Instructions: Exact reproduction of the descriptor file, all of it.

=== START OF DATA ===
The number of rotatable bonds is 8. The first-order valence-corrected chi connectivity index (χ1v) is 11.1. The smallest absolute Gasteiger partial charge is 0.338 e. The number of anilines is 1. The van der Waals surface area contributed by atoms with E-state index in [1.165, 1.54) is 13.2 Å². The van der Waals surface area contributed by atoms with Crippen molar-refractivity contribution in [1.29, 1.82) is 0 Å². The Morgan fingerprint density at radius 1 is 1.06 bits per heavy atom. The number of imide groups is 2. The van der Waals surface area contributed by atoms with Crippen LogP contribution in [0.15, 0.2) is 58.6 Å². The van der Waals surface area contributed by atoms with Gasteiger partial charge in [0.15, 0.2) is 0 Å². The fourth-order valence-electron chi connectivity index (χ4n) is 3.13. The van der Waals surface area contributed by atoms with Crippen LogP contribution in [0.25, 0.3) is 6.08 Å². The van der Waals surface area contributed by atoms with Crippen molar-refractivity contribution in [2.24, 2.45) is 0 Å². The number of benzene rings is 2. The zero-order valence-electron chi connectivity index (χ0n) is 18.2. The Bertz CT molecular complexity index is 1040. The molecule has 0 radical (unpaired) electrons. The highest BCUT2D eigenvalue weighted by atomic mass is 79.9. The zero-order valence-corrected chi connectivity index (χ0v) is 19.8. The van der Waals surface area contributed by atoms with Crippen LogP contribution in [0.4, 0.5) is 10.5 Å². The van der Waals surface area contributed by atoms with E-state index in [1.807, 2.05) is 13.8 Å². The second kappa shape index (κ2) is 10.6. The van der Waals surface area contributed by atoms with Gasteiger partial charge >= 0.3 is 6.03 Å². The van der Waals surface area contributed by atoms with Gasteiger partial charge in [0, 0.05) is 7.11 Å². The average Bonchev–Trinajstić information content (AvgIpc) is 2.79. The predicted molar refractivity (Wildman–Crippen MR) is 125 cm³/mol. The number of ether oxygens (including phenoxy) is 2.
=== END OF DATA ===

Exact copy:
The number of rotatable bonds is 8. The first-order valence-corrected chi connectivity index (χ1v) is 11.1. The smallest absolute Gasteiger partial charge is 0.338 e. The number of anilines is 1. The van der Waals surface area contributed by atoms with E-state index in [1.165, 1.54) is 13.2 Å². The van der Waals surface area contributed by atoms with Crippen molar-refractivity contribution in [1.29, 1.82) is 0 Å². The Morgan fingerprint density at radius 1 is 1.06 bits per heavy atom. The number of imide groups is 2. The van der Waals surface area contributed by atoms with Crippen LogP contribution in [0.15, 0.2) is 58.6 Å². The van der Waals surface area contributed by atoms with Gasteiger partial charge in [0.15, 0.2) is 0 Å². The fourth-order valence-electron chi connectivity index (χ4n) is 3.13. The van der Waals surface area contributed by atoms with Crippen LogP contribution in [0.25, 0.3) is 6.08 Å². The van der Waals surface area contributed by atoms with Crippen molar-refractivity contribution in [2.24, 2.45) is 0 Å². The number of benzene rings is 2. The zero-order valence-electron chi connectivity index (χ0n) is 18.2. The Bertz CT molecular complexity index is 1040. The molecule has 0 radical (unpaired) electrons. The highest BCUT2D eigenvalue weighted by atomic mass is 79.9. The zero-order valence-corrected chi connectivity index (χ0v) is 19.8. The van der Waals surface area contributed by atoms with Crippen LogP contribution in [0.4, 0.5) is 10.5 Å². The van der Waals surface area contributed by atoms with E-state index in [1.807, 2.05) is 13.8 Å². The second kappa shape index (κ2) is 10.6. The van der Waals surface area contributed by atoms with Gasteiger partial charge >= 0.3 is 6.03 Å². The van der Waals surface area contributed by atoms with Gasteiger partial charge in [0, 0.05) is 7.11 Å². The average Bonchev–Trinajstić information content (AvgIpc) is 2.79. The predicted molar refractivity (Wildman–Crippen MR) is 125 cm³/mol. The number of ether oxygens (including phenoxy) is 2.